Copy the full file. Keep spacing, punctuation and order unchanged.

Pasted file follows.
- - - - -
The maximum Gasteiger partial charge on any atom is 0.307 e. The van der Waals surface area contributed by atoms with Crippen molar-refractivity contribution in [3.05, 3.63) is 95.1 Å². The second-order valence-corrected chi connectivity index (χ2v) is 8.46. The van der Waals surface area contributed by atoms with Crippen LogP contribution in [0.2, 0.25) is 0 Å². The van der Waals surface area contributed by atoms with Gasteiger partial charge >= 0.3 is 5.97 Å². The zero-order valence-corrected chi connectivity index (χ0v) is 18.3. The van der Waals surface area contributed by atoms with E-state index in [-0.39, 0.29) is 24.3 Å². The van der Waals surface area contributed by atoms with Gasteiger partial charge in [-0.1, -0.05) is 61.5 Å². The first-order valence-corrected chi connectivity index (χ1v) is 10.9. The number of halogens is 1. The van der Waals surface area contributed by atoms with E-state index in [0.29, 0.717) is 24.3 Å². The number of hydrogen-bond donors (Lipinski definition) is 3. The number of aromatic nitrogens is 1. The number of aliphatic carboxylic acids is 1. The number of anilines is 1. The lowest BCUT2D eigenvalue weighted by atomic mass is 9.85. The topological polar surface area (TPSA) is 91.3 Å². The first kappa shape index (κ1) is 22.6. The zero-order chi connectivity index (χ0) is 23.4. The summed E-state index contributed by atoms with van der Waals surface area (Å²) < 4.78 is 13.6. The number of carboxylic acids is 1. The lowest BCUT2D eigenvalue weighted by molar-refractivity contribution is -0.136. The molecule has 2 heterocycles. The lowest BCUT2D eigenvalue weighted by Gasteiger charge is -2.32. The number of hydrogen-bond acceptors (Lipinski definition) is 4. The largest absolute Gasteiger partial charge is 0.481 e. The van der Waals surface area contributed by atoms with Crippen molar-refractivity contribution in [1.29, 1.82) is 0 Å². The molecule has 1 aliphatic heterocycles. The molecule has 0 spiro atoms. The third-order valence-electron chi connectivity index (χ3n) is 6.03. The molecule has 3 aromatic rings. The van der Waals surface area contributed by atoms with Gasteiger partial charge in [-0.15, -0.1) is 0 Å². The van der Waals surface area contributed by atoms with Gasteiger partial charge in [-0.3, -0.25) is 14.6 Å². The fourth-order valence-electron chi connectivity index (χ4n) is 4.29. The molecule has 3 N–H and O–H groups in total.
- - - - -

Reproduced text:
The maximum Gasteiger partial charge on any atom is 0.307 e. The van der Waals surface area contributed by atoms with Crippen molar-refractivity contribution in [3.05, 3.63) is 95.1 Å². The second-order valence-corrected chi connectivity index (χ2v) is 8.46. The van der Waals surface area contributed by atoms with Crippen LogP contribution in [0.2, 0.25) is 0 Å². The van der Waals surface area contributed by atoms with Gasteiger partial charge >= 0.3 is 5.97 Å². The zero-order valence-corrected chi connectivity index (χ0v) is 18.3. The van der Waals surface area contributed by atoms with E-state index in [-0.39, 0.29) is 24.3 Å². The van der Waals surface area contributed by atoms with Gasteiger partial charge in [-0.1, -0.05) is 61.5 Å². The first-order valence-corrected chi connectivity index (χ1v) is 10.9. The number of halogens is 1. The van der Waals surface area contributed by atoms with E-state index in [0.29, 0.717) is 24.3 Å². The number of hydrogen-bond donors (Lipinski definition) is 3. The number of aromatic nitrogens is 1. The number of aliphatic carboxylic acids is 1. The number of anilines is 1. The lowest BCUT2D eigenvalue weighted by atomic mass is 9.85. The topological polar surface area (TPSA) is 91.3 Å². The first kappa shape index (κ1) is 22.6. The zero-order chi connectivity index (χ0) is 23.4. The summed E-state index contributed by atoms with van der Waals surface area (Å²) < 4.78 is 13.6. The number of carboxylic acids is 1. The lowest BCUT2D eigenvalue weighted by molar-refractivity contribution is -0.136. The molecule has 2 heterocycles. The lowest BCUT2D eigenvalue weighted by Gasteiger charge is -2.32. The number of hydrogen-bond acceptors (Lipinski definition) is 4. The largest absolute Gasteiger partial charge is 0.481 e. The van der Waals surface area contributed by atoms with Crippen molar-refractivity contribution in [1.29, 1.82) is 0 Å². The molecule has 1 aliphatic heterocycles. The molecule has 0 spiro atoms. The third-order valence-electron chi connectivity index (χ3n) is 6.03. The molecule has 3 aromatic rings. The van der Waals surface area contributed by atoms with Gasteiger partial charge in [-0.15, -0.1) is 0 Å². The van der Waals surface area contributed by atoms with Gasteiger partial charge in [-0.3, -0.25) is 14.6 Å². The fourth-order valence-electron chi connectivity index (χ4n) is 4.29. The molecule has 3 N–H and O–H groups in total.